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OPERA Singer Patricia Racette talks coming out, musical feats
by Suzanne Kraus, Windy City Times

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Patricia Racette is an internationally acclaimed operatic soprano. Over 30 years in the industry, she has been particularly renowned for performing as Puccini's and Verdi's heroines.

On a more personal level, she came out as a lesbian in print on the cover of Opera News in 2002. Her partner, Beth Clayton ( a talented mezzo-soprano in her own right ), met in 1997 and were married the first time in 2005. When New Mexico legalized same-sex marriage in 2013, they did it again, as well as after the 2015 Supreme Court ruling.

Currently performing in Janacek's Jenufa at the Santa Fe Opera, and newly announced as the artistic director of the Young Artists Program at the Opera Theater of St. Louis, she is also preparing for her role at Ravinia on Thursday, Aug. 22, as Dinah in Bernstein's Trouble in Tahiti, and her November program with the Chicago Lyric Opera as Sister Helen in Heggie's Dead Man Walking.

Windy City Times: The LA Times called you "the most fearless woman in Opera." Do you know why?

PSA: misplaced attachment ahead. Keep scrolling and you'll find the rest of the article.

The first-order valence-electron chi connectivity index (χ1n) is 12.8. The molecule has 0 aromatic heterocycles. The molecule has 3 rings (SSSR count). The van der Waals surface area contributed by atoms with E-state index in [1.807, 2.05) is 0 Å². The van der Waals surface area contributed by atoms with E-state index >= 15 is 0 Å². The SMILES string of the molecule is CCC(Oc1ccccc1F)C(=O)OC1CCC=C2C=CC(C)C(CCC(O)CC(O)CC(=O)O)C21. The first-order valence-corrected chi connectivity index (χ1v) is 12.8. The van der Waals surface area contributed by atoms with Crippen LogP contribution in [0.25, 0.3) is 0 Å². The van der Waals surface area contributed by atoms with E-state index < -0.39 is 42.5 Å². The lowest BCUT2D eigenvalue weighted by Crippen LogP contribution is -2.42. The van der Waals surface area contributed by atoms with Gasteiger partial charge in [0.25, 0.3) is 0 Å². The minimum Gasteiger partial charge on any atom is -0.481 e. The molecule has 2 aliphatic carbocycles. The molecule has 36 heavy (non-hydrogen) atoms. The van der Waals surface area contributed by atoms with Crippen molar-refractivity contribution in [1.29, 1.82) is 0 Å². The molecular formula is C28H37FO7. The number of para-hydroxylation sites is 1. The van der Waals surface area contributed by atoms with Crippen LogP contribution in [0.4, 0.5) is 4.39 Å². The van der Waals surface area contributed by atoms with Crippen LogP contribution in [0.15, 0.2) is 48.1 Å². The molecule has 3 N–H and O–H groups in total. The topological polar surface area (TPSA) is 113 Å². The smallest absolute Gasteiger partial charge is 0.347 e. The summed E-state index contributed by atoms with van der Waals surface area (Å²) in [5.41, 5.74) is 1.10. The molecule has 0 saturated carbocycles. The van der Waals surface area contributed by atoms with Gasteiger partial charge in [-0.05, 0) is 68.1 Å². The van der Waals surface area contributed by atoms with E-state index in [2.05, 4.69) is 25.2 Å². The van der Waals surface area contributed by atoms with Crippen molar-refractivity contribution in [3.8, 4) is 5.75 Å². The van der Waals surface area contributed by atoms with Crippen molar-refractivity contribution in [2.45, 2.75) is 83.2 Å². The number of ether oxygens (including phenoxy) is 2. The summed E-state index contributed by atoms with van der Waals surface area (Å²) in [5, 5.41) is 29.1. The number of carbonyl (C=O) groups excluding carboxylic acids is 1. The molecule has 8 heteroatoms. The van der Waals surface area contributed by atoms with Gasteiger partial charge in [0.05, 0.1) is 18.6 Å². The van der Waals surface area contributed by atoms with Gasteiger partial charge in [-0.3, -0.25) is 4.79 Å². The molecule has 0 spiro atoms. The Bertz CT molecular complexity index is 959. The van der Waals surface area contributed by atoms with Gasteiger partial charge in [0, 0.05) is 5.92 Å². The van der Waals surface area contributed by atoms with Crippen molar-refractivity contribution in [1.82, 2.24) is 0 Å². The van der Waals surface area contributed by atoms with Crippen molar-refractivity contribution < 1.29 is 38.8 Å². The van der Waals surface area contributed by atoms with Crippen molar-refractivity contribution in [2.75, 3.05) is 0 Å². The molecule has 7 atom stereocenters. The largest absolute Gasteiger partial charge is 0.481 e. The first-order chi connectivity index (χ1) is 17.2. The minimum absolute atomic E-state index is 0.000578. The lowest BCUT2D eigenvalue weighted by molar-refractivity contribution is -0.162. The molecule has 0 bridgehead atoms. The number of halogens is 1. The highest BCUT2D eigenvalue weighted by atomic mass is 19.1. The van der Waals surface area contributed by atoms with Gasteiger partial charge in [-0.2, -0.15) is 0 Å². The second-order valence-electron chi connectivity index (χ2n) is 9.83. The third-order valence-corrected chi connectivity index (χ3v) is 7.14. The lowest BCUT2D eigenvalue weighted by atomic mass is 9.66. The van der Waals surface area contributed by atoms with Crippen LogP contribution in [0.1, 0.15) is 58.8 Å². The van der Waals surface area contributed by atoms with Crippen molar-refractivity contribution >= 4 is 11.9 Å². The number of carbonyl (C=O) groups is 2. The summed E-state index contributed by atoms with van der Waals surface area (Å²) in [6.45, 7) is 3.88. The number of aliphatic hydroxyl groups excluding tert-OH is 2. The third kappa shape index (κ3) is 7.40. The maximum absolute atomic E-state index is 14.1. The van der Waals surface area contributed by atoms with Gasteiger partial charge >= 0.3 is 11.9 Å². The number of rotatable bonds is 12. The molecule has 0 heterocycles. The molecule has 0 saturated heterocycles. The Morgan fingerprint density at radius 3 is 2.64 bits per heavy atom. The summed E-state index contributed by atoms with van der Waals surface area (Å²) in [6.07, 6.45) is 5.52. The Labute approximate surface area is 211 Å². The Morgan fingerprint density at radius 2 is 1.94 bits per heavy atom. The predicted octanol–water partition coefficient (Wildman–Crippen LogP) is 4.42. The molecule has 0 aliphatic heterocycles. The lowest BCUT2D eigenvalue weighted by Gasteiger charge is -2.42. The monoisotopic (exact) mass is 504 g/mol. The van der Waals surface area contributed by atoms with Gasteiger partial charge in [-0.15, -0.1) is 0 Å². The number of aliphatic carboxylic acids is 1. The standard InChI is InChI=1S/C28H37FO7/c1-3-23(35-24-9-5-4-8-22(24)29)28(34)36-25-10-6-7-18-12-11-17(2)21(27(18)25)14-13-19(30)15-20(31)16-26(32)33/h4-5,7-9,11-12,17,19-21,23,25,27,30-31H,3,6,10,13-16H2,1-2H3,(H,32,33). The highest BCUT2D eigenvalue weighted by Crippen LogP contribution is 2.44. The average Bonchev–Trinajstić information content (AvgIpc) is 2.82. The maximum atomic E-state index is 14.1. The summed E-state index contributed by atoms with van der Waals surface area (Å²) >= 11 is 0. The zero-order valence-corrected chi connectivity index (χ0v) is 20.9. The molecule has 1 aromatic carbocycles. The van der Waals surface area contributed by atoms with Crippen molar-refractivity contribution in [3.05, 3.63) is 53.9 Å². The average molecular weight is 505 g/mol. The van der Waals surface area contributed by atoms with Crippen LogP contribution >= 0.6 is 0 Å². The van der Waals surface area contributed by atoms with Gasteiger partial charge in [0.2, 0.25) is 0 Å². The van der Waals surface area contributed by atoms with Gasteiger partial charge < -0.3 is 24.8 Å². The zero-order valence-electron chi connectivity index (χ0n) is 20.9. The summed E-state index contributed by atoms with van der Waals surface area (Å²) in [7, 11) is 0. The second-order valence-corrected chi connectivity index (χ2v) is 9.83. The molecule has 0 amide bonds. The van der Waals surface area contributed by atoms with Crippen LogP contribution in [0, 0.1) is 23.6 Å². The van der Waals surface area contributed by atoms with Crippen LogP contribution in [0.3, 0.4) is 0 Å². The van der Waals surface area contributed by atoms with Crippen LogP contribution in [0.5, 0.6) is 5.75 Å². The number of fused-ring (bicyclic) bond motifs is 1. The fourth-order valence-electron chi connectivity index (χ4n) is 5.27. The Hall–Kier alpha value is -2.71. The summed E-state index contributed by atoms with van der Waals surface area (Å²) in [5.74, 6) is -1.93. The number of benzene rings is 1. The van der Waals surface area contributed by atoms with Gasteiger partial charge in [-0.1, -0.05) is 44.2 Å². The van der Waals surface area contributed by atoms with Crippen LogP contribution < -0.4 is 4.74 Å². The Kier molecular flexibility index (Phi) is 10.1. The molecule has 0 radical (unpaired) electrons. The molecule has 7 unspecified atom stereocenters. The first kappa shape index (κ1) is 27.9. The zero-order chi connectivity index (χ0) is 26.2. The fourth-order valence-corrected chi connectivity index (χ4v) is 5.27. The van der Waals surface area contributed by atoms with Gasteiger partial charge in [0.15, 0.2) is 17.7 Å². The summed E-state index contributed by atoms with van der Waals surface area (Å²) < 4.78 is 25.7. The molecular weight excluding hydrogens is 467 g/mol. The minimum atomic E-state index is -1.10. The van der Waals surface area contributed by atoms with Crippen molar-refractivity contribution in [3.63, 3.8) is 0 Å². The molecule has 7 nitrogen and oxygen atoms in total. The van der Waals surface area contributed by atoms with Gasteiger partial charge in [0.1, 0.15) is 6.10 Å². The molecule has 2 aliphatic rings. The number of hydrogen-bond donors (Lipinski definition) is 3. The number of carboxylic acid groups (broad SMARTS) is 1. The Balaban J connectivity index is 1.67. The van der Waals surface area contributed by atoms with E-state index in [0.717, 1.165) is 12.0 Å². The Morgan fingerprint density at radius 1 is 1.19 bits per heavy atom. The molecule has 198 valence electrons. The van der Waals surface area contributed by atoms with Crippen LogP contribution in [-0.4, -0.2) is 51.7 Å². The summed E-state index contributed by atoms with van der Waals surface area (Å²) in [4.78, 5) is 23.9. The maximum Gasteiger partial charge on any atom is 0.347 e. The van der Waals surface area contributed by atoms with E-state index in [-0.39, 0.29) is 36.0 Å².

Patricia Racette: Possibly because I performed onstage naked when I was 52 [in Strauss' Salome]. [Laughs]

WCT: And/or because you came out on the cover of Opera News in 2002?

PR: Maybe. An artist needs to be honest and authentic; to create. Our families, friends and close colleagues always knew. It was just time. It was Pride Month. We were ready. But it is definitive when you come out in print.

WCT: When did you realize that you were a lesbian? What is your coming-out story?

PR: I remember having special feelings for a fourth-grade teacher, although I had no context to explain them. In high school it became clearer, and in college [the University of North Texas, from which she graduated in 1987], I had my first experience with a girl. I wasn't really "out" then. It was kind of terrifying and I was trying to understand it. There was no turning back for me, for sure. Coming out personally is different than coming out professionally. I had several relationships before I met Beth [Clayton] in 1997. My family and closest friends always knew I was a lesbian. I was never closeted.

WCT: What is the Beth and Patricia story?

PR: We met briefly at a party in 1997 in NYC; in fact, we had the same manager for a while. [She] was always saying, "You should meet Beth Clayton." Then in 1998 we both were in La Traviata at the Santa Fe Opera and—zing!—it happened! It was pretty immediate and wonderful. We have been together ever since.

WCT: Did you and Beth consider having children?

PR: Yes, we discussed it thoroughly early on. Ultimately, we decided not to have children due to the heavy travel demands of our schedules, and the pace of our lives. We did have an amazing fur baby, Sappho, for 17 years. Sadly, she died in 2015. It took us years to recover; however, we are now thrilled to have a new fur baby, Zoe, who is 5 months old, a butterscotch toy poodle who will be about 6# when fully grown. They are such precious spirits to share their lives with us.

WCT: In 2010, you and Beth did a great clip for the It Gets Better project. You are both very clear in your message about how wonderful it is to be out lesbians. What form does your activism take now?